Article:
Suppose police remain silent while a rioting mob lynches hapless victims. For such an alarming dereliction of duty, the police need to be held accountable. The same applies to anyone who takes up a responsible position, whereby they are expected to do certain actions.
Though we need to make judgments when holding people accountable, we needn’t become judgmental. Making judgments is a specific activity associated with a specific person or a specific situation, whereas becoming judgmental is a generic attitude. Therein, we feel entitled to evaluate others’ actions, infer their motivations and affix labels on them.
Being judgmental is ruinous for relationships. All the more so when the judged person has not signed up for any responsibility and the judging person hasn’t been assigned any corresponding responsibility. Thus, if we impose our morality on people and deride them for falling short of that moral standard, then we are being judgmental. Suppose someone grew up in a culture where everyone ate meat and therefore they too eat meat. If we condemn such a person for being a meat-eater, we are being judgmental. In contrast, suppose someone takes the position of teaching others why and how to become vegetarian, but eats non-vegetarian food privately. Then, those they teach have a right to seek accountability from them.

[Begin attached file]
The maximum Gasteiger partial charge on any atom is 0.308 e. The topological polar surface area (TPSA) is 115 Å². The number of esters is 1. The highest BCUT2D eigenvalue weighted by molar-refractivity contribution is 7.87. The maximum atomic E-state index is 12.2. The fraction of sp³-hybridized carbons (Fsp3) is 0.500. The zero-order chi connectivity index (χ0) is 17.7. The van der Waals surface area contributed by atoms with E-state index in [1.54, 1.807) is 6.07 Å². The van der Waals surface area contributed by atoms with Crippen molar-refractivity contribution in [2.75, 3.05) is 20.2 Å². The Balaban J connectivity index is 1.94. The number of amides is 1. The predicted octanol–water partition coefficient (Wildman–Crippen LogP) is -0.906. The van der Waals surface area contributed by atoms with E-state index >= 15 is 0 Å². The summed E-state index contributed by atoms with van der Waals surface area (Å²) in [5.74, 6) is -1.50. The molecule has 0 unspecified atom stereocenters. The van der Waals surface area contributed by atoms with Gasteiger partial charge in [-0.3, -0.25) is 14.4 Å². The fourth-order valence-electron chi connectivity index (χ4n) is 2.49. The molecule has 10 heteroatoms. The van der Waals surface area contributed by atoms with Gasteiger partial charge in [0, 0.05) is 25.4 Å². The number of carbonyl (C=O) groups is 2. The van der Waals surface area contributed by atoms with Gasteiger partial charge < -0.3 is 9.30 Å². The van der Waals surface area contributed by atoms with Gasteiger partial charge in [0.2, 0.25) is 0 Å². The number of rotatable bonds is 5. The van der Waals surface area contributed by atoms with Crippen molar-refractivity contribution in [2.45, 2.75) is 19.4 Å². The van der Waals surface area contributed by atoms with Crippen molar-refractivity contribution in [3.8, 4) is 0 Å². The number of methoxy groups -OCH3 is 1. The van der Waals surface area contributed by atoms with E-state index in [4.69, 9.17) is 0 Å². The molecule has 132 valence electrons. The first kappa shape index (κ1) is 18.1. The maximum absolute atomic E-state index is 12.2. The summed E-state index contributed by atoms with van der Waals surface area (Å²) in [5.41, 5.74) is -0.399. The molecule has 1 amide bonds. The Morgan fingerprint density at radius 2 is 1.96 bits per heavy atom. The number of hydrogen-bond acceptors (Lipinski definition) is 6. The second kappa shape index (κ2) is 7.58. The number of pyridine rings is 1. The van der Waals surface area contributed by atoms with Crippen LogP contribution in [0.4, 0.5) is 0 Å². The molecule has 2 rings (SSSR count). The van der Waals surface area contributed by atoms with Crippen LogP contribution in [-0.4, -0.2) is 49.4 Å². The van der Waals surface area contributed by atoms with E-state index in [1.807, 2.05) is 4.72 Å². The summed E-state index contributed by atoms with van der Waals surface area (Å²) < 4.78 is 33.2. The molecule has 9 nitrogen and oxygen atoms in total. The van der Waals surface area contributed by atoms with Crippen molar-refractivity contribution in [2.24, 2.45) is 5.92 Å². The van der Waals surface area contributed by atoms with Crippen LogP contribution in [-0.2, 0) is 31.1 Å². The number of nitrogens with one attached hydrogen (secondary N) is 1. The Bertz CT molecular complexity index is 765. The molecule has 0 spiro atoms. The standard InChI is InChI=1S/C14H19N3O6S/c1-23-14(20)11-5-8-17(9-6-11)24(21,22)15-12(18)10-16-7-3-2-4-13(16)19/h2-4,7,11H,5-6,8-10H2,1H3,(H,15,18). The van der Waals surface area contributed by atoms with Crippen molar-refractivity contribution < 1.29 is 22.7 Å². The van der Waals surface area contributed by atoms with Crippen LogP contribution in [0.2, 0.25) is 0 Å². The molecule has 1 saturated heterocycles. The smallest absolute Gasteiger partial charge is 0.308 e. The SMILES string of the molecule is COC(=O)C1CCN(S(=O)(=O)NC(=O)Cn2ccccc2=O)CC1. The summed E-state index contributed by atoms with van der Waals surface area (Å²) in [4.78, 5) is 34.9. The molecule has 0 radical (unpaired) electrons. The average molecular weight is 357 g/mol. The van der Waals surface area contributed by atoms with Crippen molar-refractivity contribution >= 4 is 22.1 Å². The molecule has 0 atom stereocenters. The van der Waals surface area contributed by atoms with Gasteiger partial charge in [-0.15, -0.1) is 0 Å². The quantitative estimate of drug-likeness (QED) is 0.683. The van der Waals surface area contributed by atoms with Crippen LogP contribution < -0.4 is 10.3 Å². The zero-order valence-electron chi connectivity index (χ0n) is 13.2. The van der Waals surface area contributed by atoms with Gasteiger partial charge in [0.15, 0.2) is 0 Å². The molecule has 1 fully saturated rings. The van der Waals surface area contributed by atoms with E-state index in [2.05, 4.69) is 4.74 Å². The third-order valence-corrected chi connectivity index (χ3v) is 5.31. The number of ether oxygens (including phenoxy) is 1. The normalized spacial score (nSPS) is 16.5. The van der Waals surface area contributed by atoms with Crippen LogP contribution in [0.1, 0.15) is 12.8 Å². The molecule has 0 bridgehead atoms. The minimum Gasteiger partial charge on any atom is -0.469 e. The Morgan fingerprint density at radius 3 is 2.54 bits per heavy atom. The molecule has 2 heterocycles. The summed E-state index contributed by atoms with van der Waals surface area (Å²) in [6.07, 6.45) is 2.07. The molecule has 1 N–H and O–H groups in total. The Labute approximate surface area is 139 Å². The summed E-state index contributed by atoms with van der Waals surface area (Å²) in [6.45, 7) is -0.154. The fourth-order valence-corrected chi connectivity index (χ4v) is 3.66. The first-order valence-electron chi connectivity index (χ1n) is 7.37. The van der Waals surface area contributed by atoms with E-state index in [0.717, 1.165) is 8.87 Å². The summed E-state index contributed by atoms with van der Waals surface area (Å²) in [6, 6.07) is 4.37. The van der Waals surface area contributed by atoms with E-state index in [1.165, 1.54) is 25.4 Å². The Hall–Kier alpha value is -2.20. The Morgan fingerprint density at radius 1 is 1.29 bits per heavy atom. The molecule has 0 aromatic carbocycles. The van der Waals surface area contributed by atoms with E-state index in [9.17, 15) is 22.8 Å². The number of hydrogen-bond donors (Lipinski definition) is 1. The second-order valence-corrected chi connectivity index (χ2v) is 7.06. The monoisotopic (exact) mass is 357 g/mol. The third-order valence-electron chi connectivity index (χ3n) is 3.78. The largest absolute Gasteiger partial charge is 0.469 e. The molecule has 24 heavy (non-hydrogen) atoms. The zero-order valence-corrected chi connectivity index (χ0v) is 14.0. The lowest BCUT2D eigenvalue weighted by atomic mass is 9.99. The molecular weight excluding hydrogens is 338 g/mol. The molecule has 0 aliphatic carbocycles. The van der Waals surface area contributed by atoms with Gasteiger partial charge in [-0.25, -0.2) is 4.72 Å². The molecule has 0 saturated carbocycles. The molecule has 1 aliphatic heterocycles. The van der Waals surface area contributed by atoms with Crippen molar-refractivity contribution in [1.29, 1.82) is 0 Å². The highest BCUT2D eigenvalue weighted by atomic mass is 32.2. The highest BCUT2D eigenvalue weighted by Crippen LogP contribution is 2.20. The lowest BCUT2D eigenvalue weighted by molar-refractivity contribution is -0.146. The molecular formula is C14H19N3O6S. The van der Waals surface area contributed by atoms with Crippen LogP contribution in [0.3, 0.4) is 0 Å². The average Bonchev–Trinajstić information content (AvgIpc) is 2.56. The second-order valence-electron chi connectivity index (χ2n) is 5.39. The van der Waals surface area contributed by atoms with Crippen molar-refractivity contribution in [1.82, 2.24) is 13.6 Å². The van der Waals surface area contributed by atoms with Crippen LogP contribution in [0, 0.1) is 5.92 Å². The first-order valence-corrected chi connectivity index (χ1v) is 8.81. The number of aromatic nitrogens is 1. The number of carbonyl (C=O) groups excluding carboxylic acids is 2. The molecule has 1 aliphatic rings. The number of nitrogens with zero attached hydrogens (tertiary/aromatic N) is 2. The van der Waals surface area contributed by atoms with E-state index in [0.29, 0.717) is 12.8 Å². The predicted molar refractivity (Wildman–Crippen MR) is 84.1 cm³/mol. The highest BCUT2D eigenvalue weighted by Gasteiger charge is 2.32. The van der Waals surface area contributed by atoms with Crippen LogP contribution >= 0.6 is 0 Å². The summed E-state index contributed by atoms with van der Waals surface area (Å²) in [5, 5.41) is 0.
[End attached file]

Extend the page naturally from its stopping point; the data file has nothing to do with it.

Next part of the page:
Stressing the need for accountability, the Bhagavad-gita urges leaders to do their duties responsibly so that others can be similarly inspired (03.21). Otherwise, everyone will neglect their duties and society will crumble. Reproaching the judgmental, the Gita states that the godly are averse to fault-finding (16.02).[ accountability ] [ bhagavad-gita ] [ criticism ] [ gita ] [ judgement ] [ responsibility ]